Crabgrass, other weeds thriving more than usual this summer

Published: Aug. 5, 2019 at 4:50 PM EDT
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Chances are you've had some weeds mounting a hostile takeover bid on your lawn in the last few months. While some weeds garner a bit more attention than others -- a certain holiday happenstance at the corner of Alexis and Secor last year springs to mind -- many fields and lawns have been overrun more recently with crabgrass.

Steve Kurivial, certified arborist and president of New Century Tree & Lawn, says the "first week of July, we saw what happened: light green all over the place and in people's yards... that was their crabgrass coming in."

The Wauseon-based company specializes in weed control. Despite spraying specifically for crabgrass months ago, Kurivial says it's done little to slow growth on most of his clients' lawns this season.

Crabgrass typically thrives in hot, dry conditions -- certainly our July heat wave saw to that -- but there's another weather factor to consider, and you've probably guessed it by now: rain, and lots of it. It helps break down and wash away the chemical barrier set up by any lawn treatment.

More rain led to less mowing, which likely allowed crabgrass to flourish even further.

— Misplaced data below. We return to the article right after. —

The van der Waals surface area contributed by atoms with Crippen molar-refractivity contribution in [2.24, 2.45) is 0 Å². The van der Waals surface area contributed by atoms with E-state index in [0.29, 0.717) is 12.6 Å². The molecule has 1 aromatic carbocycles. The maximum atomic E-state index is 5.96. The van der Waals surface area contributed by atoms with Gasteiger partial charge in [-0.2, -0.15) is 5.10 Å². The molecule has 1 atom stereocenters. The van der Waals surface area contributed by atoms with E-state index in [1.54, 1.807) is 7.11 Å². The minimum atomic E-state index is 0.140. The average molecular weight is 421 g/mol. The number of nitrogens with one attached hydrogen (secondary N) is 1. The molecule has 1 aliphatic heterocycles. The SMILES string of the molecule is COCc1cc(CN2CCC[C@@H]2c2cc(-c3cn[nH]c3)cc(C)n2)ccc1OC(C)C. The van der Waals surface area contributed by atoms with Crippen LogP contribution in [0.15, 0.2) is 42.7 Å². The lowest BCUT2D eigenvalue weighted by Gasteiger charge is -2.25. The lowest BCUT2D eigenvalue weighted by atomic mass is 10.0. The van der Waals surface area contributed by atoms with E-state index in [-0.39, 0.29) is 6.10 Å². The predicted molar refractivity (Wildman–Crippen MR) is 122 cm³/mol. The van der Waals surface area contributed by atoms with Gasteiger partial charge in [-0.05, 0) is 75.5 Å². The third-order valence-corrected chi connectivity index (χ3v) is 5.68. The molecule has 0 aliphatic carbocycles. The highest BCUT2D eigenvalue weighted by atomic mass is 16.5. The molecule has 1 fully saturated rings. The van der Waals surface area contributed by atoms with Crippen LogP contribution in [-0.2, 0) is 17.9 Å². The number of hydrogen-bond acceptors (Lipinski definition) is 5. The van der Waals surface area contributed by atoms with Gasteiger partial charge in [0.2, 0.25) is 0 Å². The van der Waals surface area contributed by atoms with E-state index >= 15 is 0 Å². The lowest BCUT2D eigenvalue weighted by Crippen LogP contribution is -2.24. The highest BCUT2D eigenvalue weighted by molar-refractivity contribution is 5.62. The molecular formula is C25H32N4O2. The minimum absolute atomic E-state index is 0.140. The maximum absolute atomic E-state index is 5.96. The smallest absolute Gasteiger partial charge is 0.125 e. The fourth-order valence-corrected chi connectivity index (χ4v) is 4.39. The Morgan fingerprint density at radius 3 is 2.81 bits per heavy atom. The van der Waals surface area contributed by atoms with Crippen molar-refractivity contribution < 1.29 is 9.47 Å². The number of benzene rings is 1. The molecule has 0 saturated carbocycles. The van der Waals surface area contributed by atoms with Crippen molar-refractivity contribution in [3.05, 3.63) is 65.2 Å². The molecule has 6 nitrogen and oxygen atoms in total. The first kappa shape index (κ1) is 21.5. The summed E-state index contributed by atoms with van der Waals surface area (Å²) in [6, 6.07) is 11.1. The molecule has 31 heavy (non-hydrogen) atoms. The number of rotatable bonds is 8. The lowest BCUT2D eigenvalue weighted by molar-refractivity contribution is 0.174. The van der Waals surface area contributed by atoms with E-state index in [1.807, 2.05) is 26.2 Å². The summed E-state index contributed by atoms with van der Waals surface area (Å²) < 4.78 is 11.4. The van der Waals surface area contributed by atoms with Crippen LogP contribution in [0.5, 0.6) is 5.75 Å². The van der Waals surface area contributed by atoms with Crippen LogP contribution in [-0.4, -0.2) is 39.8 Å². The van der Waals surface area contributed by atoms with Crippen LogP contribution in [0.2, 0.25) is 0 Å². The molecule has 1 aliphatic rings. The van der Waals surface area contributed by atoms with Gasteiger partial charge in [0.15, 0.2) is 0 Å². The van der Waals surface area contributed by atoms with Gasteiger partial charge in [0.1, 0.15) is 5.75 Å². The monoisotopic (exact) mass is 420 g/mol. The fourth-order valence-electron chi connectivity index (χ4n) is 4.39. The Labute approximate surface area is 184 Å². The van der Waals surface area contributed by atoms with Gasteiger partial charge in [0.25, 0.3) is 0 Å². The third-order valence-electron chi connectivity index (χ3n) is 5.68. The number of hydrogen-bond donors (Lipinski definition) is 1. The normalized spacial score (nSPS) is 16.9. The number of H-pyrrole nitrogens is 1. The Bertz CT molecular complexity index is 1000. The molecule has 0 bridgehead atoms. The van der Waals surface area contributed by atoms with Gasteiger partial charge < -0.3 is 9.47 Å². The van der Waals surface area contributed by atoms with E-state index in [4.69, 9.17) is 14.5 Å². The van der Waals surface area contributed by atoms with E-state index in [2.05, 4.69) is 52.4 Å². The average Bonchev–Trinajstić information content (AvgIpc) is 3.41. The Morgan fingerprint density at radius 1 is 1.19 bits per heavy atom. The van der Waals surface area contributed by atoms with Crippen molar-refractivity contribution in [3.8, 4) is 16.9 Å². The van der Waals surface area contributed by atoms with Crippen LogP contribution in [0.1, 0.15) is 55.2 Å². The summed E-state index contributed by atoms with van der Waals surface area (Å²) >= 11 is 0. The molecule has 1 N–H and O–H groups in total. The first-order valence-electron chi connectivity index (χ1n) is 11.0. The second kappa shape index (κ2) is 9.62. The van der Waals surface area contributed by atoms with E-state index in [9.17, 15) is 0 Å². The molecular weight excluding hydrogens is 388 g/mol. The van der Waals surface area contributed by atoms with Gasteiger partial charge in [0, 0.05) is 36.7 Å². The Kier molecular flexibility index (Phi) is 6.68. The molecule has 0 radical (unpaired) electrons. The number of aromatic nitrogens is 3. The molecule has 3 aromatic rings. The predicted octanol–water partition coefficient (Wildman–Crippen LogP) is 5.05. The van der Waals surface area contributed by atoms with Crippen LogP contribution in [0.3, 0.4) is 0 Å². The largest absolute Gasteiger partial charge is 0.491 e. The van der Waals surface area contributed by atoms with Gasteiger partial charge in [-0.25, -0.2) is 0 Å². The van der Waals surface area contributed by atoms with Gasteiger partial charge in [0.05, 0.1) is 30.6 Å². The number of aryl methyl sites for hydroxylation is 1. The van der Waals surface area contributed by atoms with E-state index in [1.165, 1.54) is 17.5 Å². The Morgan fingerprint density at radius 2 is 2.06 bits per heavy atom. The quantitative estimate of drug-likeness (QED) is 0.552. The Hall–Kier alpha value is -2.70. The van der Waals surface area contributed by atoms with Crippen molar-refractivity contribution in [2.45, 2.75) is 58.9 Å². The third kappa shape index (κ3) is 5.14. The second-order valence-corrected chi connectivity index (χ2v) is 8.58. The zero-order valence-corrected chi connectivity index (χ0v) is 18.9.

"People mowed a little shorter this spring," says Kurivial, "because we had so much rain and they only had certain opportunities to mow. By doing that, and mowing below 3.5 inches, you're exposing that soil to the sunlight, and that breaks that crabgrass barrier down even quicker."

Of course there's pre-treatment in the springtime which can keep those seeds from germinating later... but as for taming your lawn's current rampant growth, there's very little that can be done without constant reapplication. Kurivial offers that "you would have to go at such a high rate, you would damage your lawn or brown it out for a good period of time. Keep that grass taller and you'll be much happier with your lawn. You'll have to get used to a bit more shaggy look, but it's the answer."

As we head into the dog days of summer, it might just be another case of cutting your losses and hoping for a better spring next year.